"I think that if we took questions of political economy to economics more generally, both fields will be greatly strengthened. This project presented a great opportunity to begin integrating the two fields, where the models tend to function in isolation from one another."
James Janison, International Relations concentrator
June 8, 2015
Thanks to Watson Thesis Travel Grants, five International Relations and Development Studies concentrators will travel this summer to conduct field research for their senior theses. We spoke to one student, James Janison, an IR concentrator, about his plans to spend May through August in Tbilisi, Georgia, researching his project, Modeling Hegemony: Imperialism, Trade, and Growth in Post-Soviet Eurasia.
W: How did you get the idea for your project?
JJ: I knew I was interested in the intersection of open capitalism and international political control. In this world’s stage in systemic cycling, where the basis of spheres of influence seems to stem from economics, I wondered to what extent formerly socialist regimes will keep their control. Does power “care” about markets? Where, in what contexts, how, why?
I took this idea to some political scientists and economists at Brown. I found that trying to factor politics into an economic framework, rather than the other way around as I had originally intended, would allow me to model counterfactual scenarios better and would offer more to the field of international economics and political economy. As such, I’ve inverted my broader question: do international markets care about power in post-socialist, emerging market contexts?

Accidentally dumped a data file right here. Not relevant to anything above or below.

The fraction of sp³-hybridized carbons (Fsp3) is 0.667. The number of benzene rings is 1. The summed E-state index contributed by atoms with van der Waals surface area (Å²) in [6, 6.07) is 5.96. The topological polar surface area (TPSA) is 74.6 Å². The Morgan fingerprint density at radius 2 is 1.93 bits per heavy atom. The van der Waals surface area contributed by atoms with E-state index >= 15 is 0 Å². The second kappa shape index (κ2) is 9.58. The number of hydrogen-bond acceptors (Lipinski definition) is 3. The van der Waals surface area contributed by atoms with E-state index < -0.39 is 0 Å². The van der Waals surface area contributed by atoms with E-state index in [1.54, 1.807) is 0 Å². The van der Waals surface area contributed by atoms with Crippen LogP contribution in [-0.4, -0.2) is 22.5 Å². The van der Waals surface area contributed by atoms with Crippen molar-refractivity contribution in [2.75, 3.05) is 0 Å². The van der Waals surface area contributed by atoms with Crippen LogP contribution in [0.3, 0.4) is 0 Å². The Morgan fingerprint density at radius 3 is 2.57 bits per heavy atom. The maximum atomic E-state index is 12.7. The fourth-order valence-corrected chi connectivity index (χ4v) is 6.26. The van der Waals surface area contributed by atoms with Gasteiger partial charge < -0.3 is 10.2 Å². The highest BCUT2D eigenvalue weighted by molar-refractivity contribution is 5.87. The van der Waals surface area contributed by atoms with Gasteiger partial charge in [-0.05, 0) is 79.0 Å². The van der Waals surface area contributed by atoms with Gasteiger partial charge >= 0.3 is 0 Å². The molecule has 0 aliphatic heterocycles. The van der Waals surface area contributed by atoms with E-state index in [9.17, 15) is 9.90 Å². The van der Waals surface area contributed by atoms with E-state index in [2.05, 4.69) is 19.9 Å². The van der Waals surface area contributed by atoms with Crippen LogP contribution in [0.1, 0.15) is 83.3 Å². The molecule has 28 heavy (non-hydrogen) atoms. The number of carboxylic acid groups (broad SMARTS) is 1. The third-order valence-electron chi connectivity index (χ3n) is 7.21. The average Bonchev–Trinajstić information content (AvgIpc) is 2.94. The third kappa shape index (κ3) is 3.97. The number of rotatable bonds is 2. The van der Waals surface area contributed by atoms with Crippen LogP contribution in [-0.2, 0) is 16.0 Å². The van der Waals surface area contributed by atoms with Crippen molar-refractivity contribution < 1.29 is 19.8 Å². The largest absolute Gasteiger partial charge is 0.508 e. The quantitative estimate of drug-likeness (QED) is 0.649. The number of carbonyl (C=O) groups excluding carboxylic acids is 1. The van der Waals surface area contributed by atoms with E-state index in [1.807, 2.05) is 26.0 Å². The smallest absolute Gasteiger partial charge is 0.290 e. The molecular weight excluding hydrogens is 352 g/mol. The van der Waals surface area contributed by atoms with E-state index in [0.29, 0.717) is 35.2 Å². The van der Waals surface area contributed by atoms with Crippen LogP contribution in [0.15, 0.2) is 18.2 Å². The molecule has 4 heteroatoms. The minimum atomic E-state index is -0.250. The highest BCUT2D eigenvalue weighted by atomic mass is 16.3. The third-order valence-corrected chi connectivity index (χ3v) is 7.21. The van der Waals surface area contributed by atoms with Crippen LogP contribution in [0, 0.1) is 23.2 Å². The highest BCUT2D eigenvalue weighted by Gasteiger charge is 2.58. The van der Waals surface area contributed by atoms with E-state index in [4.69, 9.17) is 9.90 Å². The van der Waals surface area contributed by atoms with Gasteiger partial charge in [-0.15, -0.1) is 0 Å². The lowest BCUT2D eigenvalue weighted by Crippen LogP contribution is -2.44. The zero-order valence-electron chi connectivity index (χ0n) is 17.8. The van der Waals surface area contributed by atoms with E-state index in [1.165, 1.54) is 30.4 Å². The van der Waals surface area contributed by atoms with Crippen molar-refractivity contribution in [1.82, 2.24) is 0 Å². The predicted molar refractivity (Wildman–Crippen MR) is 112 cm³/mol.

I think that if we took questions of political economy to economics more generally, both fields will be greatly strengthened. This project presented a great opportunity to begin integrating the two fields, where the models tend to function in isolation from one another.
W: How familiar are you with Georgia?
JJ: I have never been there. I speak Russian nearly fluently and have been to Russia for a summer study abroad, but beyond that I have no on-the-ground experience in a post- Soviet country.
That said, I am doing this on-the-ground research as an intern at the Georgian Foundation for Strategic and International Studies (GFSIS), where I have some contacts. I hope that collaboration with the GFSIS will help familiarize me with the political and cultural atmosphere of the region.
W: What do you hope to accomplish? How does your work align with Watson's mission?
JJ: I plan on having two deliverables. The first is a 40-to-50 page research paper providing a tentative answer to the question of how markets in Georgia influence Russian hegemony over the region. The second is an ample supply of primary sources, both quantitative and qualitative data, on Georgian trade and macroeconomic development, trade agreements, and the texts of trade negotiations and other related qualitative documents.
By studying the trade dynamics in this region both as post-Soviet and post-2008 Russian invasion developments, I hope to provide insight into what the best solution is to questions in the trade direction of Georgia and other South Caucasian countries. This has immense implications for security in the region as well, considering the growth of economic spheres of influence as a neo-imperial mechanism for control.